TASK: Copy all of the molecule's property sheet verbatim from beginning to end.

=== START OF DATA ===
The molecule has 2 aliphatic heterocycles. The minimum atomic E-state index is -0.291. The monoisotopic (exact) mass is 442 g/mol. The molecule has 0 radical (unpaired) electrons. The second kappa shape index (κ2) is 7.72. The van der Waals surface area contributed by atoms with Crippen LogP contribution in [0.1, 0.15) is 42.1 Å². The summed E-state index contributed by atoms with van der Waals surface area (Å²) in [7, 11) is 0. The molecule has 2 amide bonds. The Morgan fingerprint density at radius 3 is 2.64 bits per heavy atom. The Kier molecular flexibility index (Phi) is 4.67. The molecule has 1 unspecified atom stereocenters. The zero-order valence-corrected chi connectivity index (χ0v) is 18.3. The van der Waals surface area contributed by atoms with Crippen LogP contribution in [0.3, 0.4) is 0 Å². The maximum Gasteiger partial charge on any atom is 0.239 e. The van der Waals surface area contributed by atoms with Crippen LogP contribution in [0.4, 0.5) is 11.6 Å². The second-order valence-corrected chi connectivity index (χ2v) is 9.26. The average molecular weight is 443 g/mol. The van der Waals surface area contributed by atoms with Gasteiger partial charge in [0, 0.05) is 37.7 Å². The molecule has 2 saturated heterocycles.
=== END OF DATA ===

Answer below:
The molecule has 2 aliphatic heterocycles. The minimum atomic E-state index is -0.291. The monoisotopic (exact) mass is 442 g/mol. The molecule has 0 radical (unpaired) electrons. The second kappa shape index (κ2) is 7.72. The van der Waals surface area contributed by atoms with Crippen LogP contribution in [0.1, 0.15) is 42.1 Å². The summed E-state index contributed by atoms with van der Waals surface area (Å²) in [7, 11) is 0. The molecule has 2 amide bonds. The Morgan fingerprint density at radius 3 is 2.64 bits per heavy atom. The Kier molecular flexibility index (Phi) is 4.67. The molecule has 1 unspecified atom stereocenters. The zero-order valence-corrected chi connectivity index (χ0v) is 18.3. The van der Waals surface area contributed by atoms with Crippen LogP contribution in [0.3, 0.4) is 0 Å². The maximum Gasteiger partial charge on any atom is 0.239 e. The van der Waals surface area contributed by atoms with Crippen LogP contribution in [0.4, 0.5) is 11.6 Å². The second-order valence-corrected chi connectivity index (χ2v) is 9.26. The average molecular weight is 443 g/mol. The van der Waals surface area contributed by atoms with Gasteiger partial charge in [0, 0.05) is 37.7 Å². The molecule has 2 saturated heterocycles.